The Colorado City school district is also benefiting from a provision in state law designed to protect school districts in the event of a sudden decline in enrollment, typically caused by the closure of a major employer. Colorado City has received more than $3 million since July 2000 in state funds for phantom students who were withdrawn from the school by religious decree.
The state Legislature deleted $5 million for rapid-decline subsidies for school districts statewide for the upcoming school year, of which $1.7 million was earmarked for Colorado City. Governor Janet Napolitano, however, used a line item veto to restore the rapid-decline funds.
Napolitano, who as attorney general initiated an investigation into Colorado City that found substantial evidence of underage girls being coerced into polygamy, did not return calls from New Times seeking comment.
The school district has long played a central role in the allocation of resources and jobs in the community. School board president F. Lee Bistline has been a board member since the early 1960s. Superintendent Alvin Barlow is the state's longest tenured school superintendent dating back to the 1970s.
The school district has been in financial trouble for years. The low tax base on the Arizona Strip, which is mostly state and federal land, has made it difficult for the district to raise funds.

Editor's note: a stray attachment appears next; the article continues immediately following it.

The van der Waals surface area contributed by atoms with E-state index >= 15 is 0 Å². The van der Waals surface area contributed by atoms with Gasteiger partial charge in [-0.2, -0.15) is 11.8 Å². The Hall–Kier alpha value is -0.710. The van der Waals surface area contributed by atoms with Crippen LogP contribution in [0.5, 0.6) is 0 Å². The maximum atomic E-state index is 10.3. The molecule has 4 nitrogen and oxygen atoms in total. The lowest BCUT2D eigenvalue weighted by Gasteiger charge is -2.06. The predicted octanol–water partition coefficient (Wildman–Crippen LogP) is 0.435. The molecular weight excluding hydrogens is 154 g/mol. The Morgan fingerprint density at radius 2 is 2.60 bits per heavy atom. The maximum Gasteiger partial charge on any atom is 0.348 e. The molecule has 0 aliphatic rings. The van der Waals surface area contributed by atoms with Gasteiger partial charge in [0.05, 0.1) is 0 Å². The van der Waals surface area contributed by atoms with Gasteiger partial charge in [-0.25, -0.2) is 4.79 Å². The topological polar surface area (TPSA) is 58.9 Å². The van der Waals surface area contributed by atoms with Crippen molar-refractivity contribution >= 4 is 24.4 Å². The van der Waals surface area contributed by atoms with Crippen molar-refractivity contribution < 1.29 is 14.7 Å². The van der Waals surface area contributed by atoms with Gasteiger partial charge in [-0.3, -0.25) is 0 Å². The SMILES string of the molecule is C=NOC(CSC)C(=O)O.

The district is now taking the unusual step of seeking a line of credit with Wells Fargo Bank, which also has issued district credit cards to key employees and board members. Several of those employees, including Superintendent Barlow, have used the district credit card for personal expenses -- a violation of state law.
Barlow has unpaid personal expenses totaling more than $5,000 dating back to at least July 2001, district records show.
The school district has also been improperly paying interest on private credit purchases as well as failing to pay off the balance on authorized purchases each month as required by state law.
District employees travel extensively, even as the district teeters on the brink of financial ruin. Junior high and elementary school principal Kimball Barlow, for example, spent three nights at the Westgate Hotel in San Diego at $299 a night in February for something called the "accountability academy" meeting.